In a world where the population keeps growing beyond the planet’s ability to feed and clothe and house us all, there can be only greed and heartlessness. If we are to return the world to sanity, to justice and to kindness, we have no choice but to radically diminish our numbers and while we do so share the little we have left as best we can. As it is, wealth not force determines who gets what and when and who goes without. In a world of finite resources and a growing population it is the rich who will survive and the poor who will perish.

The social construct ensures the survival of the richest not of the fittest, because in man-made societies, unlike in nature, man is not allowed to use force to take what he needs to survive. He is only allowed to use money and money can only be earned by having a legitimate place in society. 

In the post-World War II environment this is also true for nations and not just for individuals.  When enough people are deprived of the money they need to survive, because society can no longer accommodate them with jobs, conflict inevitably follows. We are now a fraction of a second away from such conflict, as unemployment has reached chronic and destabilizing proportions.

How did we come to be in such a mess? Having concentrated on bringing up the developing world to the standards of the developed world and having transferred capital and know-how from the latter to the former in order to even the scales, the globalists have weakened the developed world and only marginally strengthened the developing world.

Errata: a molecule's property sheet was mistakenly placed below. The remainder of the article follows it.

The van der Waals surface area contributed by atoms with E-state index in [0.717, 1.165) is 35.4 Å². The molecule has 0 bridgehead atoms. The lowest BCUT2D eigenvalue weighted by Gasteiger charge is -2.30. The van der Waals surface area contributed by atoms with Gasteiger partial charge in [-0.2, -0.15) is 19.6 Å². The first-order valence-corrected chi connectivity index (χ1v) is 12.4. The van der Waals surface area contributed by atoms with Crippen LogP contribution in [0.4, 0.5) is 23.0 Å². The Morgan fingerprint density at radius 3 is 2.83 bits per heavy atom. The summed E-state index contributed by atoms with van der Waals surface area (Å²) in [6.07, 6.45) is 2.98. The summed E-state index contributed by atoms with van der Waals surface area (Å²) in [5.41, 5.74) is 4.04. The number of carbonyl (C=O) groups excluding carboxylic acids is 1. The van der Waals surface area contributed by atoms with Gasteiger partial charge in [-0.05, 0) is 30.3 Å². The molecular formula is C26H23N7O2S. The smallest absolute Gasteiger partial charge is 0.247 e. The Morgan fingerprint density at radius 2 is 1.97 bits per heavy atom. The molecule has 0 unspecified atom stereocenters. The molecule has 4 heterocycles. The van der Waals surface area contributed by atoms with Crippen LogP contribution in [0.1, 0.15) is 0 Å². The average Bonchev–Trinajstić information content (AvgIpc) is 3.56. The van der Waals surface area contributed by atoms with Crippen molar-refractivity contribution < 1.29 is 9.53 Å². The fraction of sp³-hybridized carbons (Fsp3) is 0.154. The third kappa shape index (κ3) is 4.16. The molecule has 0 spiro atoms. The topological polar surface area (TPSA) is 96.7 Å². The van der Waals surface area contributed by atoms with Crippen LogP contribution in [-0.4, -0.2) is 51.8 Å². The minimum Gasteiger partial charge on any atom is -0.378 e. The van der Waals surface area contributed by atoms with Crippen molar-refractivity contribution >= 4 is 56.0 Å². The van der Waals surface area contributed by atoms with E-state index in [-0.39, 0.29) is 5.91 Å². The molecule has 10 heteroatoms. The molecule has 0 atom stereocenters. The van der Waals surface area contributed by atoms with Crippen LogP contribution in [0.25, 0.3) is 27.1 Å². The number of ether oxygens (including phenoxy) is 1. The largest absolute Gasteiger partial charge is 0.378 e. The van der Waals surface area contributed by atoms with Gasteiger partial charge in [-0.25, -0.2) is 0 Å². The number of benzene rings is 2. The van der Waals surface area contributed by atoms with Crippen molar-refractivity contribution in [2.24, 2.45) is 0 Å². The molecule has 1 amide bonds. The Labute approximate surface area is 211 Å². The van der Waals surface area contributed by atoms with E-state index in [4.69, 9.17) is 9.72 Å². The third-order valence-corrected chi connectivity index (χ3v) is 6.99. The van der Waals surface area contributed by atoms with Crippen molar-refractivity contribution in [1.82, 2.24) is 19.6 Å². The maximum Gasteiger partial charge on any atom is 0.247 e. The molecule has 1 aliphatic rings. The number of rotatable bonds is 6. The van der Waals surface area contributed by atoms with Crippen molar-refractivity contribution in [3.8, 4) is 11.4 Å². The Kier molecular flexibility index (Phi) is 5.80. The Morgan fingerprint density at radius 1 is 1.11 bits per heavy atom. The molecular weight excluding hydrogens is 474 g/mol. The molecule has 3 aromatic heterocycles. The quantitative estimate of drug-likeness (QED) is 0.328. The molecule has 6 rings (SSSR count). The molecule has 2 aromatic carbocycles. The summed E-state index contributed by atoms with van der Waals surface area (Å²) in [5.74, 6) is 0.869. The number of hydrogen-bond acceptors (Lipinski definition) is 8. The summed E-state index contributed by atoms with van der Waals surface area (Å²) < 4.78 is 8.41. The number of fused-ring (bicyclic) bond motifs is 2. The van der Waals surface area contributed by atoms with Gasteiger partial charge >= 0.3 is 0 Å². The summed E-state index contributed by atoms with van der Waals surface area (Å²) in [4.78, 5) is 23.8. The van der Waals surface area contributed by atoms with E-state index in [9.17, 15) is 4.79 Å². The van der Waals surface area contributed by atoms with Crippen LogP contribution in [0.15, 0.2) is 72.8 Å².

This outcome is once again related to the demographic transition because they have sucked out jobs from the developed world at a time when its population is ageing – and have thus lowered the number of workers in relation to retirees, putting a terrible strain on taxes and running deficits to meet social obligations – and have injected jobs into the developing world at a time when its population is still rapidly growing – and have thus only brought prosperity to a relatively small number of people as wealth could not trickle down fast enough to catch up with the rapidly growing population.

In addition, transferring capital and know-how from the developed to the developing world has required the formation of large corporations to break national protections. Large corporations, however, are far more efficient than small companies and need fewer workers since they use advanced production methods based on digitization and mechanization. As a result, the number of jobs created in the developing world is not large enough to bring general prosperity. Globalization, therefore, has created only pockets of prosperity in the developing world, while leaving behind gaping holes of poverty in the developed world.